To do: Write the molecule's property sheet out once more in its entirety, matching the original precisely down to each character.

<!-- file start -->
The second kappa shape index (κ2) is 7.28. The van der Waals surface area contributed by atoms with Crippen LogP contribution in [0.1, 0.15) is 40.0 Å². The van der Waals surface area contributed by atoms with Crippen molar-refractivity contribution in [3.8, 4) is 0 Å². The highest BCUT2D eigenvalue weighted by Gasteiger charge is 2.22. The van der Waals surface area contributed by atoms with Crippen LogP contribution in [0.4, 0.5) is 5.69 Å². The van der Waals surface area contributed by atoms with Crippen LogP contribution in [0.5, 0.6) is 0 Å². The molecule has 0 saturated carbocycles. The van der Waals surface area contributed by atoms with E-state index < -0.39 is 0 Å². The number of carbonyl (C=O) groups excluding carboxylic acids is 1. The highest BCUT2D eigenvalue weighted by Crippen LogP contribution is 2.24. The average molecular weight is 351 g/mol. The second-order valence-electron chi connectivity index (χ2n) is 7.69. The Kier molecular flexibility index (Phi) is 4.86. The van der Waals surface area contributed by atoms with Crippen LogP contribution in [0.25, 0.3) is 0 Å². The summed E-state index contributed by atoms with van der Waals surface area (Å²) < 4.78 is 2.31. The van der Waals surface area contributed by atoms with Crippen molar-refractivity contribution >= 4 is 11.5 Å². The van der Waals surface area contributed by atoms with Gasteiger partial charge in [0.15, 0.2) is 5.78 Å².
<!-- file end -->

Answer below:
The second kappa shape index (κ2) is 7.28. The van der Waals surface area contributed by atoms with Crippen LogP contribution in [0.1, 0.15) is 40.0 Å². The van der Waals surface area contributed by atoms with Crippen molar-refractivity contribution in [3.8, 4) is 0 Å². The highest BCUT2D eigenvalue weighted by Gasteiger charge is 2.22. The van der Waals surface area contributed by atoms with Crippen LogP contribution in [0.4, 0.5) is 5.69 Å². The van der Waals surface area contributed by atoms with Crippen LogP contribution in [0.5, 0.6) is 0 Å². The molecule has 0 saturated carbocycles. The van der Waals surface area contributed by atoms with E-state index < -0.39 is 0 Å². The number of carbonyl (C=O) groups excluding carboxylic acids is 1. The highest BCUT2D eigenvalue weighted by Crippen LogP contribution is 2.24. The average molecular weight is 351 g/mol. The second-order valence-electron chi connectivity index (χ2n) is 7.69. The Kier molecular flexibility index (Phi) is 4.86. The van der Waals surface area contributed by atoms with Crippen LogP contribution in [0.25, 0.3) is 0 Å². The summed E-state index contributed by atoms with van der Waals surface area (Å²) < 4.78 is 2.31. The van der Waals surface area contributed by atoms with Crippen molar-refractivity contribution >= 4 is 11.5 Å². The van der Waals surface area contributed by atoms with Gasteiger partial charge in [0.15, 0.2) is 5.78 Å².